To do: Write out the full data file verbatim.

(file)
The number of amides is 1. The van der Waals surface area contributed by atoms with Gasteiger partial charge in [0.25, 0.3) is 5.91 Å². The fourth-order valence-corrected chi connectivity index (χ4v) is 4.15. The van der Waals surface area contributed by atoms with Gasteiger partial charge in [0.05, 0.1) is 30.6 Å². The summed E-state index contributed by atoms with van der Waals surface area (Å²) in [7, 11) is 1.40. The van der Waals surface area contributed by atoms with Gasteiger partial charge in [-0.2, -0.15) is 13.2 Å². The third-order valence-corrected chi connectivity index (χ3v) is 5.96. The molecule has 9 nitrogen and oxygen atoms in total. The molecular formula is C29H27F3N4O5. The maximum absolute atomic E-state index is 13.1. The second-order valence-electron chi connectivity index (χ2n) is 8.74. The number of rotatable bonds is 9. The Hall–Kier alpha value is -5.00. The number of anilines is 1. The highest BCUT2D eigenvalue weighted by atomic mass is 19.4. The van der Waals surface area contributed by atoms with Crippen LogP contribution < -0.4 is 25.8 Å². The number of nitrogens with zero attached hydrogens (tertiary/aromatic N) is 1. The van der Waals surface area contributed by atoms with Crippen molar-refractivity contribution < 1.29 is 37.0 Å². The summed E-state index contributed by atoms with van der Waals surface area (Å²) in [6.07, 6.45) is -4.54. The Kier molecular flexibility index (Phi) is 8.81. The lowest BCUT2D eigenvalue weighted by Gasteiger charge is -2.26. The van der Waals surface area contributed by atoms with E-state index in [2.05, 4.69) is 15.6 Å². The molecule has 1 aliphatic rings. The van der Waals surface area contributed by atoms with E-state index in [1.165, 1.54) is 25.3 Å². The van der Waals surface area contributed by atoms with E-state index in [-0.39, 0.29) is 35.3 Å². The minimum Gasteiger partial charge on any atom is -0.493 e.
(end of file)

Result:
The number of amides is 1. The van der Waals surface area contributed by atoms with Gasteiger partial charge in [0.25, 0.3) is 5.91 Å². The fourth-order valence-corrected chi connectivity index (χ4v) is 4.15. The van der Waals surface area contributed by atoms with Gasteiger partial charge in [0.05, 0.1) is 30.6 Å². The summed E-state index contributed by atoms with van der Waals surface area (Å²) in [7, 11) is 1.40. The van der Waals surface area contributed by atoms with Gasteiger partial charge in [-0.2, -0.15) is 13.2 Å². The third-order valence-corrected chi connectivity index (χ3v) is 5.96. The molecule has 9 nitrogen and oxygen atoms in total. The molecular formula is C29H27F3N4O5. The maximum absolute atomic E-state index is 13.1. The second-order valence-electron chi connectivity index (χ2n) is 8.74. The number of rotatable bonds is 9. The Hall–Kier alpha value is -5.00. The number of anilines is 1. The highest BCUT2D eigenvalue weighted by atomic mass is 19.4. The van der Waals surface area contributed by atoms with Crippen LogP contribution < -0.4 is 25.8 Å². The number of nitrogens with zero attached hydrogens (tertiary/aromatic N) is 1. The van der Waals surface area contributed by atoms with Crippen molar-refractivity contribution < 1.29 is 37.0 Å². The summed E-state index contributed by atoms with van der Waals surface area (Å²) in [6.07, 6.45) is -4.54. The Kier molecular flexibility index (Phi) is 8.81. The lowest BCUT2D eigenvalue weighted by Gasteiger charge is -2.26. The van der Waals surface area contributed by atoms with E-state index in [2.05, 4.69) is 15.6 Å². The molecule has 1 aliphatic rings. The van der Waals surface area contributed by atoms with E-state index in [1.165, 1.54) is 25.3 Å². The van der Waals surface area contributed by atoms with E-state index in [-0.39, 0.29) is 35.3 Å². The minimum Gasteiger partial charge on any atom is -0.493 e.